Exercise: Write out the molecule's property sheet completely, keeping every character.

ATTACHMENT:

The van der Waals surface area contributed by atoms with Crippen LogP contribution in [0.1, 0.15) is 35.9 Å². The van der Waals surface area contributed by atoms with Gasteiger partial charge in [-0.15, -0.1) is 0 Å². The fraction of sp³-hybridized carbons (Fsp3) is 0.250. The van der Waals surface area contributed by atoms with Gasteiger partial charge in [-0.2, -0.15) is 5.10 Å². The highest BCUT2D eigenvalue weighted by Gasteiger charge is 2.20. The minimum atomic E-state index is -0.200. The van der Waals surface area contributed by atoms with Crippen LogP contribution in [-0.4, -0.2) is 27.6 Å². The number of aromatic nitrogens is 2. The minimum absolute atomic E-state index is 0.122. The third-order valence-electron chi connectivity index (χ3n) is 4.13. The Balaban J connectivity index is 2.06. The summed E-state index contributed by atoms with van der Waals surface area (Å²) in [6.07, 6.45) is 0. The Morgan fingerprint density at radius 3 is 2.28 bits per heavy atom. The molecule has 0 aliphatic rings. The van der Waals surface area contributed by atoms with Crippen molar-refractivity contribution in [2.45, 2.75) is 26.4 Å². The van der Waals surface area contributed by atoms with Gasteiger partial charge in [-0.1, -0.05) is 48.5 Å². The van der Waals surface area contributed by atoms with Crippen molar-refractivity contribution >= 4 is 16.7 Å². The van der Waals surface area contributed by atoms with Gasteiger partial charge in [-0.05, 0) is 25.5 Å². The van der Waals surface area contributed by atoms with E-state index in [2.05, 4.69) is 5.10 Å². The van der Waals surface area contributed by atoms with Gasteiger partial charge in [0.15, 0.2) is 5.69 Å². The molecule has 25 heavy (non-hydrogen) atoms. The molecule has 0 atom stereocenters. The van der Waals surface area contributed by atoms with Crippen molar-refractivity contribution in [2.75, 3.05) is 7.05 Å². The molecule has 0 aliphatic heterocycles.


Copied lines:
The van der Waals surface area contributed by atoms with Crippen LogP contribution in [0.1, 0.15) is 35.9 Å². The van der Waals surface area contributed by atoms with Gasteiger partial charge in [-0.15, -0.1) is 0 Å². The fraction of sp³-hybridized carbons (Fsp3) is 0.250. The van der Waals surface area contributed by atoms with Gasteiger partial charge in [-0.2, -0.15) is 5.10 Å². The highest BCUT2D eigenvalue weighted by Gasteiger charge is 2.20. The minimum atomic E-state index is -0.200. The van der Waals surface area contributed by atoms with Crippen LogP contribution in [-0.4, -0.2) is 27.6 Å². The number of aromatic nitrogens is 2. The minimum absolute atomic E-state index is 0.122. The third-order valence-electron chi connectivity index (χ3n) is 4.13. The Balaban J connectivity index is 2.06. The summed E-state index contributed by atoms with van der Waals surface area (Å²) in [6.07, 6.45) is 0. The Morgan fingerprint density at radius 3 is 2.28 bits per heavy atom. The molecule has 0 aliphatic rings. The van der Waals surface area contributed by atoms with Crippen molar-refractivity contribution in [2.45, 2.75) is 26.4 Å². The van der Waals surface area contributed by atoms with Gasteiger partial charge in [-0.1, -0.05) is 48.5 Å². The van der Waals surface area contributed by atoms with Crippen molar-refractivity contribution >= 4 is 16.7 Å². The van der Waals surface area contributed by atoms with Gasteiger partial charge in [-0.05, 0) is 25.5 Å². The van der Waals surface area contributed by atoms with E-state index in [2.05, 4.69) is 5.10 Å². The van der Waals surface area contributed by atoms with Gasteiger partial charge in [0.15, 0.2) is 5.69 Å². The molecule has 25 heavy (non-hydrogen) atoms. The molecule has 0 atom stereocenters. The van der Waals surface area contributed by atoms with Crippen molar-refractivity contribution in [2.75, 3.05) is 7.05 Å². The molecule has 0 aliphatic heterocycles.